The Supreme Court Allows Smaller Juries
The Supreme Court Allows Smaller Juries
Randolph N. Jonakait
Having declared trial by jury a fundamental right in Duncan v. Louisiana, the Supreme Court began to take a closer look at some of the particular judicial rules that differed from state to state, such as jury size. In Williams v. Florida, the Court found that the traditional twelve-person jury was not in fact a legal necessity; a six-person jury, but no smaller, would pass constitutional muster. As Randolph N. Jonakait, a professor of law at New York Law School, explains, this finding overturned a previous ruling, in Thompson v. Utah, holding that citizens were entitled to a common law jury of twelve members, at least in federal court. Drawing on a number of studies, as well as his own experience as a lawyer for the New York City Legal Aid Society, Jonakait disputes the Court's finding that size is not especially significant to jury fairness. For Jonakait, twelve-person juries are fairer, more likely to contain minority members, and less inconsistent than smaller juries.
Primary Source Text
In 1968 Duncan v. Louisiana held that the right to a jury trial in a criminal case is fundamental and that the same right applies in both state and federal prosecutions. The federal courts had but a single model for a jury trial. A jury consisted of twelve people who had to reach unanimity in order to render a verdict, as the Supreme Court had said two year earlier. The right applied to trials of any federal crime that was not "petty," which was defined as a crime carrying a possible penalty of more than six months.
The states, in contrast, had diverse models for juries. Some states employed juries smaller than twelve; some did not require juries to be unanimous in their decisions; and although all states guaranteed jury trials, they varied concerning the kinds of crimes to which this right applied. Indeed, Louisiana law at the time of Duncan illustrated all these complexities. Jury trials were guaranteed, but only for crimes that carried sentences of death or hard labor. If not, the trial went to a judge without a jury. If the crime permitted, but did not require, a sentence of hard labor, the accused was entitled to a five-person jury with a unanimous verdict. If the crime required a punishment of hard labor, a twelve-person jury was required, but only nine of the jurors had to agree to reach a verdict. If the crime was punishable by death, the jury was twelve and the verdict had to be unanimous.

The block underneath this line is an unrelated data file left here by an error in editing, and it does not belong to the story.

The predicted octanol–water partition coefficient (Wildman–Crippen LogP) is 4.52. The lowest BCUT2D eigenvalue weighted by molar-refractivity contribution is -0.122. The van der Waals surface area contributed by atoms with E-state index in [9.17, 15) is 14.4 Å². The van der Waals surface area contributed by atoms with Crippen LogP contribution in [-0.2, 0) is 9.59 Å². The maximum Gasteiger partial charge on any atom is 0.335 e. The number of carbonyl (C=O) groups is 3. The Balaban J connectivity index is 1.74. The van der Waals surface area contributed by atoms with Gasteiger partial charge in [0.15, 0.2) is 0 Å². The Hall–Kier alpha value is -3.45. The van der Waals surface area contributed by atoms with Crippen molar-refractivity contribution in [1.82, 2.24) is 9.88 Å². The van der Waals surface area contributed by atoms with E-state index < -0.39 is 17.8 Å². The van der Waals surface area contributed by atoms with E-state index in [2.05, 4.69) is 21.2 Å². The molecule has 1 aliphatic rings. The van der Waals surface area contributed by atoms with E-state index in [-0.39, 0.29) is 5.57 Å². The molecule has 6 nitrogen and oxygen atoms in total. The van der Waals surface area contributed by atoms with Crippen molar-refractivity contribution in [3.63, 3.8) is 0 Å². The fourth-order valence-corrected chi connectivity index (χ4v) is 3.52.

After Duncan, the Supreme Court began to consider whether the different state forms of jury trials were constitutional. The process began in 1970 when the Court in Williams v. Florida held that a jury of six passed constitutional muster. In doing so, the Court abandoned its precedent of Thompson v. Utah, set at the end of the nineteenth century.
Thompson v. Utah
AMr. Thompson was charged in the Utah territory with calf-rustling. He was tried and convicted in the territorial courts by a jury of twelve, as federal law dictated, but his motion for a new trial was granted. This second trial was held in the state court because by then Utah had gained statehood. As the Utah constitution permitted, this jury had only eight people. In 1898 the case made its way to the Supreme Court, which first noted that the Sixth Amendment right to a jury trial applied in the territorial courts and that, whatever the normal powers of the state, any trial for a crime committed before statehood had to provide a jury consistent with the federal constitution. The Court stated that the federal jury trial right required a jury constituted as it was in the common law of this country and England. This, Thompson concluded, was a jury of twelve acting unanimously. "The wise men who framed the constitution of the United States and the people who approved it were of the opinion that life and liberty, when involved in criminal prosecutions, would not be adequately secured except through the unanimous verdict of twelve jurors. It was not for the state, in respect of a crime committed within its limits while it was a territory, to dispense with that guaranty simply because its people had reached the conclusion that the truth could be as well ascertained, and the liberty of an accused be as well guarded, by eight as well as by twelve jurors in a criminal case."
Williams v. Florida
Seventy years later the Supreme Court again considered the issue of jury size. This Court found that Thompson's basic approach was wrong. Williams v. Florida agreed that the common law required juries of twelve, but the Court went on to state that "there is absolutely no indication in 'the intent of the Framers' of an explicit decision to equate the constitutional and common-law characteristics of the jury." Instead, the Court concluded that no one could now know precisely what the framers meant by a jury trial.
Rather than searching history for the constitutionally required number of jurors, Williams concluded that a jury's characteristics should be defined by the function that the framers envisioned for juries: the prevention of governmental oppression. Williams continued, "Given this purpose, the essential feature of a jury obviously lies in the interposition between the accused and his accuser of the commonsense judgment of a group of laymen, and in the community participation and shared responsibility that results from the group's determination of guilt or innocence." Differently sized bodies could serve these functions, but "the number should probably be large enough to promote group deliberation, free from outside attempts at intimidation, and to provide a fair possibility for obtaining a representative cross-section of the community."